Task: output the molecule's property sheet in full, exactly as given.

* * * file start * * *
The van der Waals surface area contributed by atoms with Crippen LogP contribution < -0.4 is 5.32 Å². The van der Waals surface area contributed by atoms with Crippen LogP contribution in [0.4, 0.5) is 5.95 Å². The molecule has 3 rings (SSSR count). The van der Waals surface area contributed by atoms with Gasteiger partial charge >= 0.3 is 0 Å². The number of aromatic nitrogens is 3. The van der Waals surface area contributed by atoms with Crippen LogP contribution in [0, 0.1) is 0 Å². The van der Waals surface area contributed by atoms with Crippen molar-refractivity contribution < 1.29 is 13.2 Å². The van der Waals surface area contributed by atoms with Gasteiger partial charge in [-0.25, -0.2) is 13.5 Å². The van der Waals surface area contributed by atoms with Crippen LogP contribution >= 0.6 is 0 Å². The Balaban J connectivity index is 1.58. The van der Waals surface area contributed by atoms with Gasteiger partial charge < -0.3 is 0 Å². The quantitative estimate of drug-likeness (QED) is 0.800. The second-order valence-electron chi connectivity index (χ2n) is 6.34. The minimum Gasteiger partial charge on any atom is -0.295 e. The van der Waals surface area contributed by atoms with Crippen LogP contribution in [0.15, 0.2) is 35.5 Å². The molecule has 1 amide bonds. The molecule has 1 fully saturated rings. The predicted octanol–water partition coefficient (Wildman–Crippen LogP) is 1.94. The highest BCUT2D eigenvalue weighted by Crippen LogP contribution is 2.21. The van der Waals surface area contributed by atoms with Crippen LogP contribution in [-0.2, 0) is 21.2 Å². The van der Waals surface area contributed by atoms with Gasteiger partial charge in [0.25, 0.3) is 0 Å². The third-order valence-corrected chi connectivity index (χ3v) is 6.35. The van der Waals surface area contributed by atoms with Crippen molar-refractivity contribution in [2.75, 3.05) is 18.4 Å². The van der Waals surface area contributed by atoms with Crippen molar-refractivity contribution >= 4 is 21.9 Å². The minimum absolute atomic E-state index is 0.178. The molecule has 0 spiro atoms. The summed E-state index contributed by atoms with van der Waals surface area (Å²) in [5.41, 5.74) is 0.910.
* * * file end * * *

The van der Waals surface area contributed by atoms with Crippen LogP contribution < -0.4 is 5.32 Å². The van der Waals surface area contributed by atoms with Crippen LogP contribution in [0.4, 0.5) is 5.95 Å². The molecule has 3 rings (SSSR count). The van der Waals surface area contributed by atoms with Gasteiger partial charge >= 0.3 is 0 Å². The number of aromatic nitrogens is 3. The van der Waals surface area contributed by atoms with Crippen LogP contribution in [0, 0.1) is 0 Å². The van der Waals surface area contributed by atoms with Crippen molar-refractivity contribution < 1.29 is 13.2 Å². The van der Waals surface area contributed by atoms with Gasteiger partial charge in [-0.25, -0.2) is 13.5 Å². The van der Waals surface area contributed by atoms with Crippen LogP contribution >= 0.6 is 0 Å². The Balaban J connectivity index is 1.58. The van der Waals surface area contributed by atoms with Gasteiger partial charge < -0.3 is 0 Å². The quantitative estimate of drug-likeness (QED) is 0.800. The second-order valence-electron chi connectivity index (χ2n) is 6.34. The minimum Gasteiger partial charge on any atom is -0.295 e. The van der Waals surface area contributed by atoms with Crippen LogP contribution in [0.15, 0.2) is 35.5 Å². The molecule has 1 amide bonds. The molecule has 1 fully saturated rings. The predicted octanol–water partition coefficient (Wildman–Crippen LogP) is 1.94. The highest BCUT2D eigenvalue weighted by Crippen LogP contribution is 2.21. The van der Waals surface area contributed by atoms with Crippen LogP contribution in [-0.2, 0) is 21.2 Å². The van der Waals surface area contributed by atoms with Gasteiger partial charge in [0.25, 0.3) is 0 Å². The third-order valence-corrected chi connectivity index (χ3v) is 6.35. The van der Waals surface area contributed by atoms with Crippen molar-refractivity contribution in [2.75, 3.05) is 18.4 Å². The van der Waals surface area contributed by atoms with Crippen molar-refractivity contribution >= 4 is 21.9 Å². The minimum absolute atomic E-state index is 0.178. The molecule has 0 spiro atoms. The summed E-state index contributed by atoms with van der Waals surface area (Å²) in [5.41, 5.74) is 0.910.